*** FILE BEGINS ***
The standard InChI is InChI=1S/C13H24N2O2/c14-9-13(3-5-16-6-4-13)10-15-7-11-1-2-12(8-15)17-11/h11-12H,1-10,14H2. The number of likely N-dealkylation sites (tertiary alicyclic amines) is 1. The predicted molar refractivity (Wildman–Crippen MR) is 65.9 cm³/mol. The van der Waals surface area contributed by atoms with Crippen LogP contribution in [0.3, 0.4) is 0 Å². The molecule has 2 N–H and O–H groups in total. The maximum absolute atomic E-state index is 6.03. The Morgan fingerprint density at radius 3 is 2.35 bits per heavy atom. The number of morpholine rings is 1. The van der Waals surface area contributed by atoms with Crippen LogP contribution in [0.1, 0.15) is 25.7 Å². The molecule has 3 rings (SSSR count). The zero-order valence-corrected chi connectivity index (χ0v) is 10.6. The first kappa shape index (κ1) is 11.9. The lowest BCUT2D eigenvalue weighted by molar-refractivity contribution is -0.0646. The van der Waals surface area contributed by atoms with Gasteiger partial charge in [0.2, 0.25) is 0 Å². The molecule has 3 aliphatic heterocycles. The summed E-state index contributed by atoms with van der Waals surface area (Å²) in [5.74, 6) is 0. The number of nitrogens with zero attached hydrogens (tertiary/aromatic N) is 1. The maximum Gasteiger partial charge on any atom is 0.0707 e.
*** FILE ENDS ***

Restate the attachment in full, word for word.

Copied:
The standard InChI is InChI=1S/C13H24N2O2/c14-9-13(3-5-16-6-4-13)10-15-7-11-1-2-12(8-15)17-11/h11-12H,1-10,14H2. The number of likely N-dealkylation sites (tertiary alicyclic amines) is 1. The predicted molar refractivity (Wildman–Crippen MR) is 65.9 cm³/mol. The van der Waals surface area contributed by atoms with Crippen LogP contribution in [0.3, 0.4) is 0 Å². The molecule has 2 N–H and O–H groups in total. The maximum absolute atomic E-state index is 6.03. The Morgan fingerprint density at radius 3 is 2.35 bits per heavy atom. The number of morpholine rings is 1. The van der Waals surface area contributed by atoms with Crippen LogP contribution in [0.1, 0.15) is 25.7 Å². The molecule has 3 rings (SSSR count). The zero-order valence-corrected chi connectivity index (χ0v) is 10.6. The first kappa shape index (κ1) is 11.9. The lowest BCUT2D eigenvalue weighted by molar-refractivity contribution is -0.0646. The van der Waals surface area contributed by atoms with Gasteiger partial charge in [0.2, 0.25) is 0 Å². The molecule has 3 aliphatic heterocycles. The summed E-state index contributed by atoms with van der Waals surface area (Å²) in [5.74, 6) is 0. The number of nitrogens with zero attached hydrogens (tertiary/aromatic N) is 1. The maximum Gasteiger partial charge on any atom is 0.0707 e.